Miners often have a part ownership interest in the mine they work for. This creates high trust between the mine owner and the miners and ensures that the team benefits when an extraordinary find is made.

Sri Lankan Vivid Blue and Cornflower Blue Sapphires
Sri Lankan Vivid Blue and Cornflower Blue Sapphires

The Sri Lankan Sapphire industry is a family affair:

Sapphire and gem traders in Sri Lanka come from multigenerational gem trading families. Due to heavy mining restrictions, the industry is void of large companies. The Sri Lankan sapphire industry is entirely run by small family businesses. The sapphire mines and the gemstone trade support whole communities and feed a bustling economy.

Sri Lanka trailblazes ethical sapphire mining practices:

Sri Lanka leads the way in ethical mining practices, and governments from other nations that run mining operations, such as Madagascar and Tanzania, regulate their industries by applying the rules and regulations that Sri Lanka has as a trailblazer. Sri Lanka has created a sustainable, long-term industry that continues to stand the test of time.

There is no disguising a sapphire's origin:

The origin of Sapphire is easily identifiable by a trained gemologist in a laboratory with the correct equipment. There is no hiding the origin of a sapphire. Unlike most diamonds, the country of origin can be established by tells within the gemstone.

Beruwala Sapphire Market Buying Ethical Sapphires
The Beruwala Gem Market - The largest cut stone market in the world. Nearly all Sri Lankan sapphires move through this market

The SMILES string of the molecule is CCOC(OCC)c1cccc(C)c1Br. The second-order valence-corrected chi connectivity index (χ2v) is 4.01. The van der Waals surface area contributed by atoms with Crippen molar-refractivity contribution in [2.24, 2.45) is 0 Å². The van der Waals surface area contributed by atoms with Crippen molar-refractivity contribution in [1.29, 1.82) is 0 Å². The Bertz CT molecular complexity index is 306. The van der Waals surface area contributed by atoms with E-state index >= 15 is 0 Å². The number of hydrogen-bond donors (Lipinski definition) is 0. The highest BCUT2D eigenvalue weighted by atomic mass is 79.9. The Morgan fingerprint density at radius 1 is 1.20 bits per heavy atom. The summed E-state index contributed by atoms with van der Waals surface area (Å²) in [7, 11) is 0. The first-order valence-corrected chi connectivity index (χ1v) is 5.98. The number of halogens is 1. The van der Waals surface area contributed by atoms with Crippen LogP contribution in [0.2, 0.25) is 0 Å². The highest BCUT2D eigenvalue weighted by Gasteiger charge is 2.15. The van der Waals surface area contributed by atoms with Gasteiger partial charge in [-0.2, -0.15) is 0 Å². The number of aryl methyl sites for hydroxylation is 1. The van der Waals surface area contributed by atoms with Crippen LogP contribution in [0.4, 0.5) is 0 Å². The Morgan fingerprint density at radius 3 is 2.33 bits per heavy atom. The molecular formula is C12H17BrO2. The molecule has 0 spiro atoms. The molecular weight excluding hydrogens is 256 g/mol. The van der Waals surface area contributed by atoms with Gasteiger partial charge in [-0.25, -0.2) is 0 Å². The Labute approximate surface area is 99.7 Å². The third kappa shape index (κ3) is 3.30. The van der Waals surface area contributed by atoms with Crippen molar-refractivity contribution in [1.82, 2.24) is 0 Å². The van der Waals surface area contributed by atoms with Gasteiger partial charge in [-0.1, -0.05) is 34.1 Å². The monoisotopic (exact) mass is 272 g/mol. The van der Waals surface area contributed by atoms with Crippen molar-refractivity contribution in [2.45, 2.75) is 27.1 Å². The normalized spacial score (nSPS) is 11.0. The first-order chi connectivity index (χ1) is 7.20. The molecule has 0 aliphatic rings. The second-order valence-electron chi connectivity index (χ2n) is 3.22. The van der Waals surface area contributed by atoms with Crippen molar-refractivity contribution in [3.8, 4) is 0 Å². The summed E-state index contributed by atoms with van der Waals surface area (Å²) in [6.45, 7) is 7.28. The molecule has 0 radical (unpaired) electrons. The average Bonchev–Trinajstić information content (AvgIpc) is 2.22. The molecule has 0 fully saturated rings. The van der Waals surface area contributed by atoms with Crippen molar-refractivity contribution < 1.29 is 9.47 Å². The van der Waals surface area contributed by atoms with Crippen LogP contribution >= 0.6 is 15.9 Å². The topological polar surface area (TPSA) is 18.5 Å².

What is The Kimberley Process, and does it Apply to Sapphires?

The ethical catchphrase evolved from the diamond industry, which has a history of conflict and child and enslaved person labour practices. Since the Kimberley Process (KP) was established in 2003, the diamond industry has had a higher level of regulation; however, there is scepticism within the industry about whether the KP was a clever marketing ploy to cover the problematic diamond sourcing image. The Kimberley Process (KP) is a trade regime established to prevent the flow of conflict (sometimes called blood) diamonds. The Kimberley Process uses a certification scheme that implements a safeguard on the shipment of rough diamonds, certifying them as conflict-free at the early stage of their journey into the market. This effectively checks the ethical box and works as an assurance to the customer. However, even with the Kimberley Process in effect, it is nearly impossible to pinpoint the true origin of most diamonds that enter the global market. The Kimberley Process is exclusive to diamonds and does not extend into the Sapphire and coloured gemstone industry.